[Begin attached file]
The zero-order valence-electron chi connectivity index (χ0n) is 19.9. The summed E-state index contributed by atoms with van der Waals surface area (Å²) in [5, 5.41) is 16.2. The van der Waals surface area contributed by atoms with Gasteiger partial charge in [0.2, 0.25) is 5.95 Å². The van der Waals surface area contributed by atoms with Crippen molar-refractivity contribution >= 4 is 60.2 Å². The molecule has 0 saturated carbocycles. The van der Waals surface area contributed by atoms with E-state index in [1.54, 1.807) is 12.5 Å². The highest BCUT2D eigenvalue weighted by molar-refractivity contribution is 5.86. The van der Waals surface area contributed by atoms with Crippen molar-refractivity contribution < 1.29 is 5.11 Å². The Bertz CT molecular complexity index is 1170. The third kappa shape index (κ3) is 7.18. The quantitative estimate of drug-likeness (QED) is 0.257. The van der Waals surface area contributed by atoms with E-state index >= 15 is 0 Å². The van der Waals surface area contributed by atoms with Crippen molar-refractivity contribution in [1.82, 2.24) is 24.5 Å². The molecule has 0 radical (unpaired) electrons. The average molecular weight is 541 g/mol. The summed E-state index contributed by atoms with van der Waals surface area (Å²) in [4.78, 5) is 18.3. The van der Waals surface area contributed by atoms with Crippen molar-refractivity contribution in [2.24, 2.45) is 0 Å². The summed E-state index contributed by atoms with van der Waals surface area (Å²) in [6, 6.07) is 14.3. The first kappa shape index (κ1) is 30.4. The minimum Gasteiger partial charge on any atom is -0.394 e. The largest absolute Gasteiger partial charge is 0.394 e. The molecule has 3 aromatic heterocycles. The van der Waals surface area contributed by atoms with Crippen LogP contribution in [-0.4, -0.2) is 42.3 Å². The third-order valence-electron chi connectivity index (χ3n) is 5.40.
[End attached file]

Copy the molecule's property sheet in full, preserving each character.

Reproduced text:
The zero-order valence-electron chi connectivity index (χ0n) is 19.9. The summed E-state index contributed by atoms with van der Waals surface area (Å²) in [5, 5.41) is 16.2. The van der Waals surface area contributed by atoms with Gasteiger partial charge in [0.2, 0.25) is 5.95 Å². The van der Waals surface area contributed by atoms with Crippen molar-refractivity contribution >= 4 is 60.2 Å². The molecule has 0 saturated carbocycles. The van der Waals surface area contributed by atoms with E-state index in [1.54, 1.807) is 12.5 Å². The highest BCUT2D eigenvalue weighted by molar-refractivity contribution is 5.86. The van der Waals surface area contributed by atoms with Crippen molar-refractivity contribution < 1.29 is 5.11 Å². The Bertz CT molecular complexity index is 1170. The third kappa shape index (κ3) is 7.18. The quantitative estimate of drug-likeness (QED) is 0.257. The van der Waals surface area contributed by atoms with E-state index >= 15 is 0 Å². The van der Waals surface area contributed by atoms with Crippen molar-refractivity contribution in [1.82, 2.24) is 24.5 Å². The molecule has 0 radical (unpaired) electrons. The average molecular weight is 541 g/mol. The summed E-state index contributed by atoms with van der Waals surface area (Å²) in [4.78, 5) is 18.3. The van der Waals surface area contributed by atoms with Crippen molar-refractivity contribution in [2.24, 2.45) is 0 Å². The summed E-state index contributed by atoms with van der Waals surface area (Å²) in [6, 6.07) is 14.3. The first kappa shape index (κ1) is 30.4. The minimum Gasteiger partial charge on any atom is -0.394 e. The largest absolute Gasteiger partial charge is 0.394 e. The molecule has 3 aromatic heterocycles. The van der Waals surface area contributed by atoms with Crippen LogP contribution in [-0.4, -0.2) is 42.3 Å². The third-order valence-electron chi connectivity index (χ3n) is 5.40.